lishing tho names of contributors and the
amounts, either beforo or aftor tho olcctlon, and
also making it possible for a man of character
and brains but without wealth, to have an equal
chance with tho millionaire or tho representa
tive of special Interests.
"10. A law making it a crime to solicit, con
tribute or recolvo campaign contributions for
either primary or general election purposes.
This will prevent tho corruption of votors and
also prevent tho unduo influence of tho interests
in nominating and electing public officials.
"11. Tho Initiative and referendum, and tho
right of recall.
"12. An Immediate reduction of tho cost of
administering tho government by tho exercise of
that economy and common honesty practiced by
men In tho conduct of ordinary business enter
prises. "In brief, let It bo remembered that my pledge
Is to further tho enactment of such laws as will
promote that equality, honesty and liberty which
was the inspiration of tho lifo, work and public
service of Jefferson, Jackson and Lincoln.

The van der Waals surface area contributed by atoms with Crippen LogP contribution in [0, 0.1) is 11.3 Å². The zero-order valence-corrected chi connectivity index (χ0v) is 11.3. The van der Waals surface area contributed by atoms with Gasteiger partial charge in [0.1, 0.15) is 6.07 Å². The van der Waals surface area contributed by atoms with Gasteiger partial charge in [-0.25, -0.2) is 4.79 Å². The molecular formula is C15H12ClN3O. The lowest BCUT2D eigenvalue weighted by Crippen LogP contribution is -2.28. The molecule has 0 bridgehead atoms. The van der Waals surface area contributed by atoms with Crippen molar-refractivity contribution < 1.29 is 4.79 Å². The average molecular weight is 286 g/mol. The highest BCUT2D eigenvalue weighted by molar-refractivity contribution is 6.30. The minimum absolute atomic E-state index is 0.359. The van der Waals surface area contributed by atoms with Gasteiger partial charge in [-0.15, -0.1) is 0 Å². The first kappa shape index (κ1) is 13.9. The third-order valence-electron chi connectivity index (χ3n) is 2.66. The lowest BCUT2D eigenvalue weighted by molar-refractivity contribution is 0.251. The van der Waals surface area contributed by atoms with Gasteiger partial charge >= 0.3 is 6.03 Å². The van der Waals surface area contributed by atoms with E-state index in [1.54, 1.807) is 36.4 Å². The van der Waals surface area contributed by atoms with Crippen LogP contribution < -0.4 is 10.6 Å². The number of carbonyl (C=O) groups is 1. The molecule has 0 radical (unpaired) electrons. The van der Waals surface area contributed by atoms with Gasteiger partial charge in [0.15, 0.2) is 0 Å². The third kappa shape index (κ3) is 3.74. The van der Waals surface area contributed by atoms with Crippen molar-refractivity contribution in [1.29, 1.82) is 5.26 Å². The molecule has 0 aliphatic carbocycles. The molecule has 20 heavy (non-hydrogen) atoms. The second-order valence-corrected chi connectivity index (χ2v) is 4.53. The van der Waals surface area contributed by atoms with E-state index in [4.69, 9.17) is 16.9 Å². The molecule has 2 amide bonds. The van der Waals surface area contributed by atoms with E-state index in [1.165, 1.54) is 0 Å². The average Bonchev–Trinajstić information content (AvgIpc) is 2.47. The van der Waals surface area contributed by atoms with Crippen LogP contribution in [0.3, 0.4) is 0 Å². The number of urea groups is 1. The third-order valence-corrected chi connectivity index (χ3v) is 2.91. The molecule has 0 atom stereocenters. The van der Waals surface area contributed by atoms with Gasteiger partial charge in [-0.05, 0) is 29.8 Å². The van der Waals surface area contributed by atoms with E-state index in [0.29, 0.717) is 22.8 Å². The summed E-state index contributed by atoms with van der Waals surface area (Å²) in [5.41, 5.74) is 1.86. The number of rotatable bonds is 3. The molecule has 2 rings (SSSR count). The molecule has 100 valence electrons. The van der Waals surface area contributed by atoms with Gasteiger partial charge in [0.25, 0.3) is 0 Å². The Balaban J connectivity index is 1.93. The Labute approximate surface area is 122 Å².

"And I challenge Senator Dick to a series of
joint debates to discuss all tho issues of the
day, and particularly to give him an opportunity
to explain why he has failed to introduco a bill
for the improvement of our postal service by the
use of tho telegraph as was advocated by him
ton years ago, beforo tho postmasters' con
vention." Thero aro many good democrats In Ohio, act
ual residents, who would adorn tho position and
represent tho masses, but it Is no reflection on
others to say that none of them would be more
effective In debate or more steadfast In the ad
vocacy of progressive democracy.
Concerning the president's judicial appoint
ments tho Sioux City (Iowa) Journal (republi
can) says: "Taking tho nominations individu
ally or as a group, the verdict can scarcely be
other than that the president has discharged
his task with a keen sense of the fitness of
Exactly. An administration choaen by tho
special interests would naturally be expected -to
select judges that are acceptable to tho special
Interests. . , . .' ji